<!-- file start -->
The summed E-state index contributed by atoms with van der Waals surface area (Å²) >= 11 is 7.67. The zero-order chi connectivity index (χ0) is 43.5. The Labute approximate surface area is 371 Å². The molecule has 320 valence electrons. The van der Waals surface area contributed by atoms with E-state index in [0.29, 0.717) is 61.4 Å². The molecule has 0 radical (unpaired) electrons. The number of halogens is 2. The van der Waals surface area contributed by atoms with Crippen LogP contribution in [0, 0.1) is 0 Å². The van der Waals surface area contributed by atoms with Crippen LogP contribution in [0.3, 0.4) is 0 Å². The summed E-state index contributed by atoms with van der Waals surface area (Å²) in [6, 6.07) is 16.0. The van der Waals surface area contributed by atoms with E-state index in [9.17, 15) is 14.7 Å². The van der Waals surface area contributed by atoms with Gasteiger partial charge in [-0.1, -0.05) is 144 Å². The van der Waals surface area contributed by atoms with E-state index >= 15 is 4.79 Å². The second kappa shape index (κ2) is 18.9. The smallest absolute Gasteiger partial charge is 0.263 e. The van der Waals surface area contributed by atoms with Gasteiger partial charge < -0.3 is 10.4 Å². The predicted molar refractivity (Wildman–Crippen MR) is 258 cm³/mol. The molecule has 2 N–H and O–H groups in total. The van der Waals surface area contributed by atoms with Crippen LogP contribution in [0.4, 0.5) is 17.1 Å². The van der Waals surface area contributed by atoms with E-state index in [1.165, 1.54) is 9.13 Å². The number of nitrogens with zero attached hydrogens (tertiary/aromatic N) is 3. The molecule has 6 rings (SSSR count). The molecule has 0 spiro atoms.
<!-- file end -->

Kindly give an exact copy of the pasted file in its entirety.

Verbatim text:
The summed E-state index contributed by atoms with van der Waals surface area (Å²) >= 11 is 7.67. The zero-order chi connectivity index (χ0) is 43.5. The Labute approximate surface area is 371 Å². The molecule has 320 valence electrons. The van der Waals surface area contributed by atoms with E-state index in [0.29, 0.717) is 61.4 Å². The molecule has 0 radical (unpaired) electrons. The number of halogens is 2. The van der Waals surface area contributed by atoms with Crippen LogP contribution in [0, 0.1) is 0 Å². The van der Waals surface area contributed by atoms with Crippen LogP contribution in [0.3, 0.4) is 0 Å². The summed E-state index contributed by atoms with van der Waals surface area (Å²) in [6, 6.07) is 16.0. The van der Waals surface area contributed by atoms with E-state index in [9.17, 15) is 14.7 Å². The van der Waals surface area contributed by atoms with Gasteiger partial charge in [-0.1, -0.05) is 144 Å². The van der Waals surface area contributed by atoms with E-state index >= 15 is 4.79 Å². The second kappa shape index (κ2) is 18.9. The smallest absolute Gasteiger partial charge is 0.263 e. The van der Waals surface area contributed by atoms with Gasteiger partial charge < -0.3 is 10.4 Å². The predicted molar refractivity (Wildman–Crippen MR) is 258 cm³/mol. The molecule has 2 N–H and O–H groups in total. The van der Waals surface area contributed by atoms with Crippen LogP contribution in [0.4, 0.5) is 17.1 Å². The van der Waals surface area contributed by atoms with E-state index in [1.165, 1.54) is 9.13 Å². The number of nitrogens with zero attached hydrogens (tertiary/aromatic N) is 3. The molecule has 6 rings (SSSR count). The molecule has 0 spiro atoms.